It is most definitely spring here in northeast Nebraska. I scored my first sunburn a couple days ago. The kids found the little wading pool in its winter storage, pulled it out, and played for hours. I think that 2012 (this is being written before April 1!) has already equaled or exceeded the number of days over 90 degrees compared to the entire years of 2010 or 2011. A note to God: I am not complaining. I love warm weather much more than cold winters.
The last day of March also marked the start of calving season. The first calf (3 weeks early!) was spotted from our living room window. We strategically built our house on the top of a hill and included large windows. In addition to the beautiful view, we also have a built-in calving observation post. It is great to sip on a glass of tea while scanning the pastures for new calves.
After baby was spotted, hubby headed out for the newborn checkup; to make sure the calf was clean and had already gotten colostrum (the first milk from the mother). At the same time, our sons were debating calf’s name. It was decided that the first calf of the year should be named “Uno”.
A quick phone call from hubby brought interesting news–twins. The sons quickly dubbed them “Uno” and “Dos”. Hubby has since protested this decision as the Angus Association has declared 2012 to be the year of “Y”. He intends to register the twins as “Ying” and “Yang”. We continued to watch their progress throughout the day. Unfortunately for “Dos”, momma only wanted one calf and rejected him. He is now snuggled in a shady, grass-filled pen resisting all attempts to feed him. *sigh*.
The babies do not stop with the cows. Our mother cat has taken over the doghouse and is getting ready for new kittens. We expect to see them in a week or two. It takes about 5 or 6 new kittens each year to have enough survive and keep our furball (cat) population stable. A stable furball population is important on a farm or ranch. Too many furballs results in diseases and unhealthy cats, but too few furballs results in rodents and other varmints getting too close to the house and chickens. We try to spay and neuter as necessary to walk this line.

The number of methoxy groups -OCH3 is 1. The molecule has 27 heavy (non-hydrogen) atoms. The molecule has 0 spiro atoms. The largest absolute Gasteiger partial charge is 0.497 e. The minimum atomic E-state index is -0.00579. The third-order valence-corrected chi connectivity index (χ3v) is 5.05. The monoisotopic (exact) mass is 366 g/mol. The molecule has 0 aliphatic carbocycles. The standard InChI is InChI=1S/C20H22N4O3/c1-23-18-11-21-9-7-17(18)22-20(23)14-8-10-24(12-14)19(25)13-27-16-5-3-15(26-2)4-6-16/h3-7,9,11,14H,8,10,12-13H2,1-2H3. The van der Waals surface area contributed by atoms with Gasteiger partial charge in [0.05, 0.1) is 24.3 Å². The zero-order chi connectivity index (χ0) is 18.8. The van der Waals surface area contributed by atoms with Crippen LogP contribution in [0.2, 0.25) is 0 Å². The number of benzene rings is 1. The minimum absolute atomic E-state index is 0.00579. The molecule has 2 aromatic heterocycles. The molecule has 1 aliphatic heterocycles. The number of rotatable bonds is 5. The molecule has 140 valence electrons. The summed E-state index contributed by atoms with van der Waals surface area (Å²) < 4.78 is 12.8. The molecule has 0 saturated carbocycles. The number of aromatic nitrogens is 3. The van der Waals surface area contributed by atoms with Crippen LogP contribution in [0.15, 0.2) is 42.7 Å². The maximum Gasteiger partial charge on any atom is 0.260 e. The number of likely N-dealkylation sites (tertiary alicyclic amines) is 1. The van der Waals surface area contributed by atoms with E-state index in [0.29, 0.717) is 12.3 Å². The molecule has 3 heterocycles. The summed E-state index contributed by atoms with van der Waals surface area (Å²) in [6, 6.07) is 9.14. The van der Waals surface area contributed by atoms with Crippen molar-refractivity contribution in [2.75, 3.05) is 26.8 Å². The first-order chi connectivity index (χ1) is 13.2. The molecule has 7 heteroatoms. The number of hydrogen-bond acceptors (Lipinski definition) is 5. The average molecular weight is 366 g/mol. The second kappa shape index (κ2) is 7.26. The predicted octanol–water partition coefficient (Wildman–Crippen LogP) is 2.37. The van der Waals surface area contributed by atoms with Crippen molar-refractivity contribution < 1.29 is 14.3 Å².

The big excitement around here this spring is the adoption of a new puppy. We had to euthanize our very useless, but very well-behaved Australian Sheperd a few weeks ago. He had been sick for a while but when he quit eating, it was time to make the tough decision. His exceptional behavior meant that the boys could leave boots, toys, and all kinds of other stuff laying around outside (despite my frequent attempts to teach “picking-up 101”). I am certain that puppy will be a better teacher than me. [*evil laugh*oh wait she got a hold of my garden tools…arghhhh!*] We are bringing her home in the next two weeks. Chickens–you have been warned.
Speaking of chickens, some of you may remember a previous post on the Great Chick Conspiracy in which my sons found a broody hen willing to sit on eggs. They desperately wanted to hatch their own chicks, so they left the eggs with her. Their conspiracy failed, mostly because they were too impatient to realize it took 21 days for the eggs to hatch. Well, hubby and the boys talked me into checking out the incubator from our local extension office and we now have about 20 eggs basking in the warm, humid environment.
I am not sure if any will hatch or not, but since a tornado destroyed our chick pens last summer, I have taken the precaution of buying all the pieces to build a new one. I had a great time quizzing clerks at the home improvement store about the correct number and type of PVC fittings to create a particular structure. Others were brought in to help me calculate the amount of chicken wire needed to cover said structure. Surely, I was not the weirdest person they encountered that day. (I can hope, can’t I?)
What are your baby farm animal stories?!? I would love to hear more.